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Politics

The DOJ sues Google for monopoly practices — and says there’s more to come

Google's response: 'People use Google because they choose to – not because they're forced to or because they can't find alternatives.'

A Google office in London

The DOJ's case revolves around some of Google's antitrust weak spots, including the exclusive, billion-dollar agreements that require mobile-phone manufacturers to keep Google as their default search engine.

Photo: Future Publishing/Getty Images

The Department of Justice sued Google for antitrust violations on Tuesday, setting off what is likely to be a yearslong battle that will indelibly shape the future of the tech industry.

The case, which was filed in federal court in Washington, marks the most aggressive action by the U.S. government against a tech company in decades. The DOJ accuses Google of leveraging its dominant position in search and search-advertising to elbow out rivals and disadvantage competitors.

The case revolves around some of Google's antitrust weak spots: the exclusive, billion-dollar agreements that require mobile-phone manufacturers to keep Google as their default search engine, as well as Google's decision to preload Google search on Android phones. The European Union fined Google $5.1 billion over similar allegations two years ago.

"Two decades ago, Google became the darling of Silicon Valley as a scrappy startup with an innovative way to search the emerging internet," the DOJ wrote in the complaint. "That Google is long gone."

"For many years, Google has used anticompetitive tactics to maintain and extend its monopolies in the markets for general search services, search advertising, and general search text advertising — the cornerstones of its empire," the DOJ added.

During a call with reporters Tuesday morning, DOJ officials emphasized that this is only the beginning of a long effort to take on Google.

"We're asking the court to break Google's grip on search distribution so competition and innovation can take hold, and consumers and advertisers will no longer be beholden to an unchecked monopolist," said Ryan Shores, the DOJ's senior adviser for technology industries.

In a statement, Google called the lawsuit "deeply flawed." A Google spokesperson added: "People use Google because they choose to – not because they're forced to or because they can't find alternatives."

The case was filed by the DOJ along with the Republican attorneys general from Arkansas, Florida, Georgia, Indiana, Kentucky, Louisiana, Mississippi, Missouri, Montana, South Carolina and Texas. Other states currently investigating Google, including those led by Democrats, are likely to file their own separate cases in the upcoming months.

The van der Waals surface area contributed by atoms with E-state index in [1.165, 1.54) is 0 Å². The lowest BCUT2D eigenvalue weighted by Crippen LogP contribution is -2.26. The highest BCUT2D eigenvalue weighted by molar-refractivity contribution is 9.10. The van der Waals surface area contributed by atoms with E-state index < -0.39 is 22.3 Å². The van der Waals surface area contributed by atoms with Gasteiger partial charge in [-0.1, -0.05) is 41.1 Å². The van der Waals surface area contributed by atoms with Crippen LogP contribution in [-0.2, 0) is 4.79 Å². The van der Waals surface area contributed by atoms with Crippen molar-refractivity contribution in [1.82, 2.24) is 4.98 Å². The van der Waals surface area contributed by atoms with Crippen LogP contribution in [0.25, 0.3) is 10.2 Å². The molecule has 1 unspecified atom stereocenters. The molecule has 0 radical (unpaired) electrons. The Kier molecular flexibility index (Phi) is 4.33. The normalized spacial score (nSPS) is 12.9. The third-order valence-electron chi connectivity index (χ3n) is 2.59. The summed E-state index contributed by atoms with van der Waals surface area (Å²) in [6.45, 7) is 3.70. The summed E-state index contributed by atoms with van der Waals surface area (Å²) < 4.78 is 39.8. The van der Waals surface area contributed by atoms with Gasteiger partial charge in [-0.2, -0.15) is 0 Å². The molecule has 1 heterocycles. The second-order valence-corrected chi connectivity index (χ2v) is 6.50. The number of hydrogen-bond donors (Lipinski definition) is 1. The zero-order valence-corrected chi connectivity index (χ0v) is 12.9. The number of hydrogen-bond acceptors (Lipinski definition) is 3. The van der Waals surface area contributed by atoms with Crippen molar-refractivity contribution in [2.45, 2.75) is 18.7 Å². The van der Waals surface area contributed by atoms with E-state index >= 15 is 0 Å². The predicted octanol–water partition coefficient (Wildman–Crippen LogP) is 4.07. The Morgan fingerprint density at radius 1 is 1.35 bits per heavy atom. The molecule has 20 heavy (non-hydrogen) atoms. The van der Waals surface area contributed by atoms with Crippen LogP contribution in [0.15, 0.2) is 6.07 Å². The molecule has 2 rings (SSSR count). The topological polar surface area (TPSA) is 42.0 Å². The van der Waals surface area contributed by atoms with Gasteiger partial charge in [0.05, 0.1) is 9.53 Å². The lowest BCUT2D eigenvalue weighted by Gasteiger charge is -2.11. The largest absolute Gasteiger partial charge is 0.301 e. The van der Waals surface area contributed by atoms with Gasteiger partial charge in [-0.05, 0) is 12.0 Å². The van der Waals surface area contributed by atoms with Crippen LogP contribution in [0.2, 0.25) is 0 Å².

The case could mean serious structural changes for Google, including a breakup. There's no discussion of potential remedies in the case filed Tuesday, as those discussions usually happen further down the line. But the battle is only beginning, and it will last well past the Nov. 3 election.

Antitrust experts are predicting that a potential Biden administration would carry the case forward, considering the bipartisan energy around taking on the enormous power of the largest tech companies.

"I would definitely anticipate the Biden Justice Department carrying this forward," said John Newman, an associate professor of law at the University of Miami and former DOJ antitrust lawyer. "There seems to be a growing consensus in Democratic party circles that Biden needs to be stronger on antitrust than Obama was."

Newman said a Biden administration could even widen the scope of the antitrust complaint and potential remedies.

Over the last century, antitrust cases against dominant tech firms have triggered huge shifts in the tech industry's trajectory. The antitrust case against IBM in 1975 gave Microsoft room to flourish; the 1984 AT&T antitrust case opened new opportunities in the cellular market; and the 1990s case against Microsoft has been credited with enabling the rise of Google and Facebook.

In those cases, it didn't matter whether the U.S. government won its case or not. The act of suing a dominant tech firm changed how the company did business and created room for smaller companies to blossom.